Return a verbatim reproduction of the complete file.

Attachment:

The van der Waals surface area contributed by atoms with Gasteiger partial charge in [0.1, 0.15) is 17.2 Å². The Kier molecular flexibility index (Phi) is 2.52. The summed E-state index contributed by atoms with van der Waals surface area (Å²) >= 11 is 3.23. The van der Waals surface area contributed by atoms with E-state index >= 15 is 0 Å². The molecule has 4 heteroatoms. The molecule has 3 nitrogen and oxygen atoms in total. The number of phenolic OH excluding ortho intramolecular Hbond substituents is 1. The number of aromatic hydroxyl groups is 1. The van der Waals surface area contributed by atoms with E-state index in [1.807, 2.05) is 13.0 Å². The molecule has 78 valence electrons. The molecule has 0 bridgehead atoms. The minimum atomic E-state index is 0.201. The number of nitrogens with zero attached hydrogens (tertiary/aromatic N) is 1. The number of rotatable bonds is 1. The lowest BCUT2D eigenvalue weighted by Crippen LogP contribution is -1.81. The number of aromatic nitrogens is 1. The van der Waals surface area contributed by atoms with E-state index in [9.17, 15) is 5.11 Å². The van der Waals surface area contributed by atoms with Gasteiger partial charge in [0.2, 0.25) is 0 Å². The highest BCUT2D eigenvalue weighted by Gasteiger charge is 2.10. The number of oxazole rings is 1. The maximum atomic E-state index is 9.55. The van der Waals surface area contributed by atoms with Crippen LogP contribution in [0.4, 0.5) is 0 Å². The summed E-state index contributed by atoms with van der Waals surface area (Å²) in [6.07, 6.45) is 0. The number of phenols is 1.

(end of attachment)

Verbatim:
The van der Waals surface area contributed by atoms with Gasteiger partial charge in [0.1, 0.15) is 17.2 Å². The Kier molecular flexibility index (Phi) is 2.52. The summed E-state index contributed by atoms with van der Waals surface area (Å²) >= 11 is 3.23. The van der Waals surface area contributed by atoms with E-state index >= 15 is 0 Å². The molecule has 4 heteroatoms. The molecule has 3 nitrogen and oxygen atoms in total. The number of phenolic OH excluding ortho intramolecular Hbond substituents is 1. The number of aromatic hydroxyl groups is 1. The van der Waals surface area contributed by atoms with E-state index in [1.807, 2.05) is 13.0 Å². The molecule has 78 valence electrons. The molecule has 0 bridgehead atoms. The minimum atomic E-state index is 0.201. The number of nitrogens with zero attached hydrogens (tertiary/aromatic N) is 1. The number of rotatable bonds is 1. The lowest BCUT2D eigenvalue weighted by Crippen LogP contribution is -1.81. The number of aromatic nitrogens is 1. The van der Waals surface area contributed by atoms with E-state index in [9.17, 15) is 5.11 Å². The van der Waals surface area contributed by atoms with Gasteiger partial charge in [0.2, 0.25) is 0 Å². The highest BCUT2D eigenvalue weighted by Gasteiger charge is 2.10. The number of oxazole rings is 1. The maximum atomic E-state index is 9.55. The van der Waals surface area contributed by atoms with Crippen LogP contribution in [0.4, 0.5) is 0 Å². The summed E-state index contributed by atoms with van der Waals surface area (Å²) in [6.07, 6.45) is 0. The number of phenols is 1.